The town of Totma in Russia’s north might be small and relatively unknown, but it has played a key role in the country's history. One of the oldest in Russia, it is known as a town of museums and seafarers.
With a population of only 10,000, it is home to a range of stunning architecture. The town is known for its churches dating back to the 18th century, but it is even more famous for its museums and seafarers.
In the second half of the 18th century, 20 expeditions left from Totma – a fifth of all the voyages to leave Russia at the time.
One of the most important led to the discovery of the Commander Islands and the Aleutian Islands off the coast of Alaska. The crew rode on horseback across Russia to Irkutsk in Siberia before sailing down the river to reach the Pacific Ocean. But they weren’t only looking for land. Another goal of the expeditions was to find ways of developing the fur trade and getting income from it.
After returning home from sea the merchants donated their money to building churches in the town. All of them share distinct features with unique ornaments on the wall which are said to look as if they float across a blue sky in the direction of the sun.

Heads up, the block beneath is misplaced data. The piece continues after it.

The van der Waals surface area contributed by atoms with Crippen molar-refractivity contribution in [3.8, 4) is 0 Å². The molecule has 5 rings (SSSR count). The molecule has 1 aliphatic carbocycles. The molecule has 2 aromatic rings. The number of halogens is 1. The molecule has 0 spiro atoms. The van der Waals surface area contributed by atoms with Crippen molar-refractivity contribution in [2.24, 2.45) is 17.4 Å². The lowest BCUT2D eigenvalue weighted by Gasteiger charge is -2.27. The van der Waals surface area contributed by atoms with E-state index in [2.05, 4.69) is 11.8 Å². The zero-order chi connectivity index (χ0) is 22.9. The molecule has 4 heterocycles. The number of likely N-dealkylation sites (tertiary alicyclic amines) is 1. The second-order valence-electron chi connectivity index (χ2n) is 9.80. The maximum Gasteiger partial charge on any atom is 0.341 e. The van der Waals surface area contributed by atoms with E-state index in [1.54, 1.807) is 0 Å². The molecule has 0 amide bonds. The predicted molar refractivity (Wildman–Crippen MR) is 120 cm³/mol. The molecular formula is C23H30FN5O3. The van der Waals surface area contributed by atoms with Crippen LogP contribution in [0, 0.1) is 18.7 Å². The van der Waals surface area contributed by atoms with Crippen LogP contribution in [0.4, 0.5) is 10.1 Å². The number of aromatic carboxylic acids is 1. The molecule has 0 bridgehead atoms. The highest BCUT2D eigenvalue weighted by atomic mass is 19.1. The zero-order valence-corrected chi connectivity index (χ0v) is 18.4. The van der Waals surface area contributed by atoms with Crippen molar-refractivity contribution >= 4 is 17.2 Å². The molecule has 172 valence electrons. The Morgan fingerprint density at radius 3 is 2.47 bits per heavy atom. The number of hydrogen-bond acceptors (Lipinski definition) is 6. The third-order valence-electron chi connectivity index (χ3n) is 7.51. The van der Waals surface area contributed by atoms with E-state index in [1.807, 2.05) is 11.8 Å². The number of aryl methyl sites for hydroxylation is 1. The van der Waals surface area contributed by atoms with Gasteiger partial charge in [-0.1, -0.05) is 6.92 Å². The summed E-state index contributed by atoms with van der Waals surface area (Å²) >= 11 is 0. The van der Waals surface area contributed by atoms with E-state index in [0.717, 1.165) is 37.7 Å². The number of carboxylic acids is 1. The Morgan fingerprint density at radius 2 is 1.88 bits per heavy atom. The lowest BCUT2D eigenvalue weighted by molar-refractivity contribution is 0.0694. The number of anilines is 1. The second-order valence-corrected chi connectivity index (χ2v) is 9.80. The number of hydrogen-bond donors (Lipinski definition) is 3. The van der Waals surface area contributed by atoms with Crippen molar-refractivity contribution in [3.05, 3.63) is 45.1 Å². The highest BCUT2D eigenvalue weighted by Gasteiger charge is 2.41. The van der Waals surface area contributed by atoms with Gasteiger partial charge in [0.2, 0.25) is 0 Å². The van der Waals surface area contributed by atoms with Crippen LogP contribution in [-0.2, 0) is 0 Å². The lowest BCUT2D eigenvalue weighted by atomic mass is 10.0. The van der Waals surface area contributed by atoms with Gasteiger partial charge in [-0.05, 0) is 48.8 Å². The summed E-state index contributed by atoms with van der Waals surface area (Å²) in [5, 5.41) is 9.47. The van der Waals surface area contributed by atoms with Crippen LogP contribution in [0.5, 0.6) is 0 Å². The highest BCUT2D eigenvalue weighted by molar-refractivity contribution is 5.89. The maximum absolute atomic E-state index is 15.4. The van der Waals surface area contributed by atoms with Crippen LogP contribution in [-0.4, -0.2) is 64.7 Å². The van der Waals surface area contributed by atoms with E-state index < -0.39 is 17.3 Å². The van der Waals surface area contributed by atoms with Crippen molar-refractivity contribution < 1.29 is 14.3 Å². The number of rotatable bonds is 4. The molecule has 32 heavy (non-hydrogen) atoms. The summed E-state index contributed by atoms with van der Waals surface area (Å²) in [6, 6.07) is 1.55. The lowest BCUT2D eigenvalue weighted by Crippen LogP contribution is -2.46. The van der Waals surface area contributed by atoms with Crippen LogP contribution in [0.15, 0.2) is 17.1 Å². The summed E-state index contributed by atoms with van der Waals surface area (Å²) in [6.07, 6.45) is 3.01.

One such merchant was Ivan Kuskov. He was born in Totma in 1765, and after making his fortune, returned to spend his last days there, where a memorial museum to his life now stands. At the age of 22, Kuskov left Totma for Irkutsk, soon becoming involved in the Russian-American company, where he was Deputy Head for more than 20 years.
But it is his voyage to America and work in the fur trade for which he is most remembered. His main achievement is considered to be the foundation of a fortress in California. Kuskov spent 30 years of his life, building Fort Ross in Bodega Bay. To honour this, Ivan Kuskov was awarded a medal, recognising him as a national hero.
It might be nearly 200 years since his death but in Totma his legacy lives on. Every year on the 2nd Sunday of August, the church bells ring in Totma and at Fort Ross to ensure his work for Russian-America is never forgotten.